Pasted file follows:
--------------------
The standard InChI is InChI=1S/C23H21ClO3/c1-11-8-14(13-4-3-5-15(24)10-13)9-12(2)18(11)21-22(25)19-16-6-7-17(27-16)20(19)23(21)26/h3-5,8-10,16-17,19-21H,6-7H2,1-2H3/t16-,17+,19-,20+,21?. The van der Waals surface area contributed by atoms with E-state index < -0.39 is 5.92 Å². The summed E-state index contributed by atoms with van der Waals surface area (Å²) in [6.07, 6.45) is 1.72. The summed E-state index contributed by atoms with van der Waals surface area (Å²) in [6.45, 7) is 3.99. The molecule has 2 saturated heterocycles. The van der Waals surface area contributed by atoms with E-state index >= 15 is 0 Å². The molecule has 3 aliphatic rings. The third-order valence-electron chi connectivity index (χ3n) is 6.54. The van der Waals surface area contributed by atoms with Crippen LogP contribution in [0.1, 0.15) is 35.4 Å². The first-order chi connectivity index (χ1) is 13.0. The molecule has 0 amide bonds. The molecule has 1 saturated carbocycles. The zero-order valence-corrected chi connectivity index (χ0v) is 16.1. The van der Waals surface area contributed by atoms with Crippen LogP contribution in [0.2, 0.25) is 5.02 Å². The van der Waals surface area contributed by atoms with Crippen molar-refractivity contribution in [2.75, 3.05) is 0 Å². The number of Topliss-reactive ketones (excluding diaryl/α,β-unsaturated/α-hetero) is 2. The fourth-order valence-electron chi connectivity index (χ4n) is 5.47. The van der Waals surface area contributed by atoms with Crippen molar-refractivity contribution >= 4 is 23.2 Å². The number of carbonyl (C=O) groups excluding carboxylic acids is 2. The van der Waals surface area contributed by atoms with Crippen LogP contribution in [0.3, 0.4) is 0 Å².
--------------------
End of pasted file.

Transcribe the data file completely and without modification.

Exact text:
The standard InChI is InChI=1S/C23H21ClO3/c1-11-8-14(13-4-3-5-15(24)10-13)9-12(2)18(11)21-22(25)19-16-6-7-17(27-16)20(19)23(21)26/h3-5,8-10,16-17,19-21H,6-7H2,1-2H3/t16-,17+,19-,20+,21?. The van der Waals surface area contributed by atoms with E-state index < -0.39 is 5.92 Å². The summed E-state index contributed by atoms with van der Waals surface area (Å²) in [6.07, 6.45) is 1.72. The summed E-state index contributed by atoms with van der Waals surface area (Å²) in [6.45, 7) is 3.99. The molecule has 2 saturated heterocycles. The van der Waals surface area contributed by atoms with E-state index >= 15 is 0 Å². The molecule has 3 aliphatic rings. The third-order valence-electron chi connectivity index (χ3n) is 6.54. The van der Waals surface area contributed by atoms with Crippen LogP contribution in [0.1, 0.15) is 35.4 Å². The first-order chi connectivity index (χ1) is 13.0. The molecule has 0 amide bonds. The molecule has 1 saturated carbocycles. The zero-order valence-corrected chi connectivity index (χ0v) is 16.1. The van der Waals surface area contributed by atoms with Crippen LogP contribution in [0.2, 0.25) is 5.02 Å². The van der Waals surface area contributed by atoms with Crippen molar-refractivity contribution in [2.75, 3.05) is 0 Å². The number of Topliss-reactive ketones (excluding diaryl/α,β-unsaturated/α-hetero) is 2. The fourth-order valence-electron chi connectivity index (χ4n) is 5.47. The van der Waals surface area contributed by atoms with Crippen molar-refractivity contribution >= 4 is 23.2 Å². The number of carbonyl (C=O) groups excluding carboxylic acids is 2. The van der Waals surface area contributed by atoms with Crippen LogP contribution in [0.3, 0.4) is 0 Å².